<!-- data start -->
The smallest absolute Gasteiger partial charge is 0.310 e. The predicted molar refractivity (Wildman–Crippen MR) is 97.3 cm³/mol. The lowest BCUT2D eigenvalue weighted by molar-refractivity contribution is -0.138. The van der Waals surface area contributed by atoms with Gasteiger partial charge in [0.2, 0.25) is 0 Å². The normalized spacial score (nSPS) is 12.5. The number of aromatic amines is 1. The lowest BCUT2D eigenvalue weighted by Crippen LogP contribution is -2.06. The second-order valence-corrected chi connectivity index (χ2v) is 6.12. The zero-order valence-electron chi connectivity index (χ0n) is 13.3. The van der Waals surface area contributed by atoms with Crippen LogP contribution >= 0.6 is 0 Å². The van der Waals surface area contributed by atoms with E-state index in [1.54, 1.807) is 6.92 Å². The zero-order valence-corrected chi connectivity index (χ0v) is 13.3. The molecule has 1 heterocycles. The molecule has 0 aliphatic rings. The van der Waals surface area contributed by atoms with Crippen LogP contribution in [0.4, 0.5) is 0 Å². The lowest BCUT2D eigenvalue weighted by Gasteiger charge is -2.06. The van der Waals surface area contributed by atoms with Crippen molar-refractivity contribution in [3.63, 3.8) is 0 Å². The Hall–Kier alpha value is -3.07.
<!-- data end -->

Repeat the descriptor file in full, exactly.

The smallest absolute Gasteiger partial charge is 0.310 e. The predicted molar refractivity (Wildman–Crippen MR) is 97.3 cm³/mol. The lowest BCUT2D eigenvalue weighted by molar-refractivity contribution is -0.138. The van der Waals surface area contributed by atoms with Gasteiger partial charge in [0.2, 0.25) is 0 Å². The normalized spacial score (nSPS) is 12.5. The number of aromatic amines is 1. The lowest BCUT2D eigenvalue weighted by Crippen LogP contribution is -2.06. The second-order valence-corrected chi connectivity index (χ2v) is 6.12. The zero-order valence-electron chi connectivity index (χ0n) is 13.3. The van der Waals surface area contributed by atoms with Crippen LogP contribution >= 0.6 is 0 Å². The van der Waals surface area contributed by atoms with E-state index in [1.54, 1.807) is 6.92 Å². The zero-order valence-corrected chi connectivity index (χ0v) is 13.3. The molecule has 1 heterocycles. The molecule has 0 aliphatic rings. The van der Waals surface area contributed by atoms with Crippen LogP contribution in [0.4, 0.5) is 0 Å². The lowest BCUT2D eigenvalue weighted by Gasteiger charge is -2.06. The van der Waals surface area contributed by atoms with Crippen molar-refractivity contribution in [3.63, 3.8) is 0 Å². The Hall–Kier alpha value is -3.07.